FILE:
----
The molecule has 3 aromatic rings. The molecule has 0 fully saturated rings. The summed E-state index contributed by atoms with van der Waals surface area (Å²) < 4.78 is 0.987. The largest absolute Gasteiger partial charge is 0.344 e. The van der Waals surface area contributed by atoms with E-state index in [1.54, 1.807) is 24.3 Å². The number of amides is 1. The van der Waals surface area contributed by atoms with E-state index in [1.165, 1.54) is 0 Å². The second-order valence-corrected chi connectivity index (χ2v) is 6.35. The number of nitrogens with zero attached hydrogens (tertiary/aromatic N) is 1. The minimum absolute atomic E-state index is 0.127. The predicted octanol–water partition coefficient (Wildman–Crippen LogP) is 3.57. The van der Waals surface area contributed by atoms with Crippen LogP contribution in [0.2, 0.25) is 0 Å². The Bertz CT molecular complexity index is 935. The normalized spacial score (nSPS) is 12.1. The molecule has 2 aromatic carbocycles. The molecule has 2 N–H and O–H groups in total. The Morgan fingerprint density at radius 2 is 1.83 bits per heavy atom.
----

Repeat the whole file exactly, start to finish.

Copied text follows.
The molecule has 3 aromatic rings. The molecule has 0 fully saturated rings. The summed E-state index contributed by atoms with van der Waals surface area (Å²) < 4.78 is 0.987. The largest absolute Gasteiger partial charge is 0.344 e. The van der Waals surface area contributed by atoms with E-state index in [1.54, 1.807) is 24.3 Å². The number of amides is 1. The van der Waals surface area contributed by atoms with E-state index in [1.165, 1.54) is 0 Å². The second-order valence-corrected chi connectivity index (χ2v) is 6.35. The number of nitrogens with zero attached hydrogens (tertiary/aromatic N) is 1. The minimum absolute atomic E-state index is 0.127. The predicted octanol–water partition coefficient (Wildman–Crippen LogP) is 3.57. The van der Waals surface area contributed by atoms with Crippen LogP contribution in [0.2, 0.25) is 0 Å². The Bertz CT molecular complexity index is 935. The normalized spacial score (nSPS) is 12.1. The molecule has 2 aromatic carbocycles. The molecule has 2 N–H and O–H groups in total. The Morgan fingerprint density at radius 2 is 1.83 bits per heavy atom.